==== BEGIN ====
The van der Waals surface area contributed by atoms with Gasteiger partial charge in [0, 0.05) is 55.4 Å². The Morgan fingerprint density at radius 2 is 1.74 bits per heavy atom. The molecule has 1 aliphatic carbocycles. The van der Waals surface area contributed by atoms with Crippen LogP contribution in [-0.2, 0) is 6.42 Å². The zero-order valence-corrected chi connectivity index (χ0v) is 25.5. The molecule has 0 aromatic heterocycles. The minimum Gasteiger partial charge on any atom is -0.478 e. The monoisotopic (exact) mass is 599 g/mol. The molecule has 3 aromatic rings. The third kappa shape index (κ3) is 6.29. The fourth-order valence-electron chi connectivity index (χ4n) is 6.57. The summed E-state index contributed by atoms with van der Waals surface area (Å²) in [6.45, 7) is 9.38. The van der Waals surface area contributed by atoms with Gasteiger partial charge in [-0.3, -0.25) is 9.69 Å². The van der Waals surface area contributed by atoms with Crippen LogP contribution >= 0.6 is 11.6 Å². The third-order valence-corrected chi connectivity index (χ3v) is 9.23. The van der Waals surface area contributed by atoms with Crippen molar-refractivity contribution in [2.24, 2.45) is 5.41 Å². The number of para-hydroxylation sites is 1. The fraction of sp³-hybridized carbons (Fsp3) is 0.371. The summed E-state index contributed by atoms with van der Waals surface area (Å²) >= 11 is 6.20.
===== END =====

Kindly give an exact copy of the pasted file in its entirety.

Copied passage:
The van der Waals surface area contributed by atoms with Gasteiger partial charge in [0, 0.05) is 55.4 Å². The Morgan fingerprint density at radius 2 is 1.74 bits per heavy atom. The molecule has 1 aliphatic carbocycles. The van der Waals surface area contributed by atoms with Crippen LogP contribution in [-0.2, 0) is 6.42 Å². The zero-order valence-corrected chi connectivity index (χ0v) is 25.5. The molecule has 0 aromatic heterocycles. The minimum Gasteiger partial charge on any atom is -0.478 e. The monoisotopic (exact) mass is 599 g/mol. The molecule has 3 aromatic rings. The third kappa shape index (κ3) is 6.29. The fourth-order valence-electron chi connectivity index (χ4n) is 6.57. The summed E-state index contributed by atoms with van der Waals surface area (Å²) in [6.45, 7) is 9.38. The van der Waals surface area contributed by atoms with Gasteiger partial charge in [-0.3, -0.25) is 9.69 Å². The van der Waals surface area contributed by atoms with Crippen LogP contribution >= 0.6 is 11.6 Å². The third-order valence-corrected chi connectivity index (χ3v) is 9.23. The van der Waals surface area contributed by atoms with Crippen molar-refractivity contribution in [2.24, 2.45) is 5.41 Å². The number of para-hydroxylation sites is 1. The fraction of sp³-hybridized carbons (Fsp3) is 0.371. The summed E-state index contributed by atoms with van der Waals surface area (Å²) >= 11 is 6.20.